Behind the Scenes: Using Audio to Generate Mood

Triage’s key aesthetic is its juxtaposition between the stress and high-stakes of a regular Triage nurse’s night, and the joviality of an arcade game. We wanted Triage to create hilarity by relying on a quirky style for players to nearly forget the gravity of their actions as they move patients throughout the hospital.

To begin with, we separated the juxtaposed elements into their distinctions. The gameplay itself will represent something serious, alongside the game’s audio cues (which support this by being realistic). On the other hand, Triage’s visual design and music would evoke happiness, with bright colours and quirky visuals. Triage’s visual design is voxelated, with simple objects and a scarcity of detail. When we decided to follow through with a simplistic and spritely art style, we needed a supporting song to underscore it.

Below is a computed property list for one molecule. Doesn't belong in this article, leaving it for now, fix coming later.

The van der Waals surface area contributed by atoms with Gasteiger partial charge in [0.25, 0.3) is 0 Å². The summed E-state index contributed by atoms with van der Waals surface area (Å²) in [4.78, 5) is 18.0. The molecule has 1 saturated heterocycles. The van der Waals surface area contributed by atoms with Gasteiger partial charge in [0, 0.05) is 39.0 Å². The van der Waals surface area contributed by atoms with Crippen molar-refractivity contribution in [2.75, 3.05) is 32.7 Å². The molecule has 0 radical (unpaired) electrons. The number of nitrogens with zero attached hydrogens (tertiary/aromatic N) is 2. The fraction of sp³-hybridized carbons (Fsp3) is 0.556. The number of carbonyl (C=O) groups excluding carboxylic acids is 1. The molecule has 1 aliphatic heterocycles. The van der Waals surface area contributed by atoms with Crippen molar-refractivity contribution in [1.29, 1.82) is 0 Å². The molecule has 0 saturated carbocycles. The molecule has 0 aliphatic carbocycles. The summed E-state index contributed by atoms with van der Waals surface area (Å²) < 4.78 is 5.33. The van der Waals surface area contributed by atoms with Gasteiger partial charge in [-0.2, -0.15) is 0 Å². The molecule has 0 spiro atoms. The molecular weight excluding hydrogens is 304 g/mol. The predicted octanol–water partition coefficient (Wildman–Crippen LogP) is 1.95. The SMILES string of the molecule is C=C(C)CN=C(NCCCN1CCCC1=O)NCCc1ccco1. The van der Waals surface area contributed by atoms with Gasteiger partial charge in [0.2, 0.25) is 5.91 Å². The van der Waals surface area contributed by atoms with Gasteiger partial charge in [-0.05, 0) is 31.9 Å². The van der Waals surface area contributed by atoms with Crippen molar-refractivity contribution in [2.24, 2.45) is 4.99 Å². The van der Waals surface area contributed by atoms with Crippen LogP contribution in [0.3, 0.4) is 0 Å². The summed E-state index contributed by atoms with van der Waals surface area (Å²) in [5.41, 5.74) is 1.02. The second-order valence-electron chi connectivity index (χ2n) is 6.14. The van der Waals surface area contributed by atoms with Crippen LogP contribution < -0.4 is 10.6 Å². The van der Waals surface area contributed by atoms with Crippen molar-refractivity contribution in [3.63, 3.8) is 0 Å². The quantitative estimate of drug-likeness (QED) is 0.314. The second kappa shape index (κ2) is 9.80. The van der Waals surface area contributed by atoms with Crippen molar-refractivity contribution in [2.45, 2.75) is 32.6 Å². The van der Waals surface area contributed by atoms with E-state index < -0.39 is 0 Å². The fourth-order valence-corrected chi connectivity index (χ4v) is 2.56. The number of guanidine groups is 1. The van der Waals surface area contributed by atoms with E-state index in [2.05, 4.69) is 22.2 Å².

We decided that Kevin MacLeod’s Pixelland is the most suitable song to support Triage’s visual aesthetic:

Pixelland supports our emotional aesthetic through its chiptune sound and fast and bouncy beat. The chiptune sound effects match our voxelated visuals, both a reference to the pixelated visuals and sounds of Nindendo’s NES and SNES systems, with its 5 sound channels and 256 colour palette. Pixelland‘s quick and upbeat rhythm set the pace of play, as well as setting the mood. Pixelland encourages our aesthetic and lets us create humour by juxtaposing it with our serious gameplay and sound effects.

 

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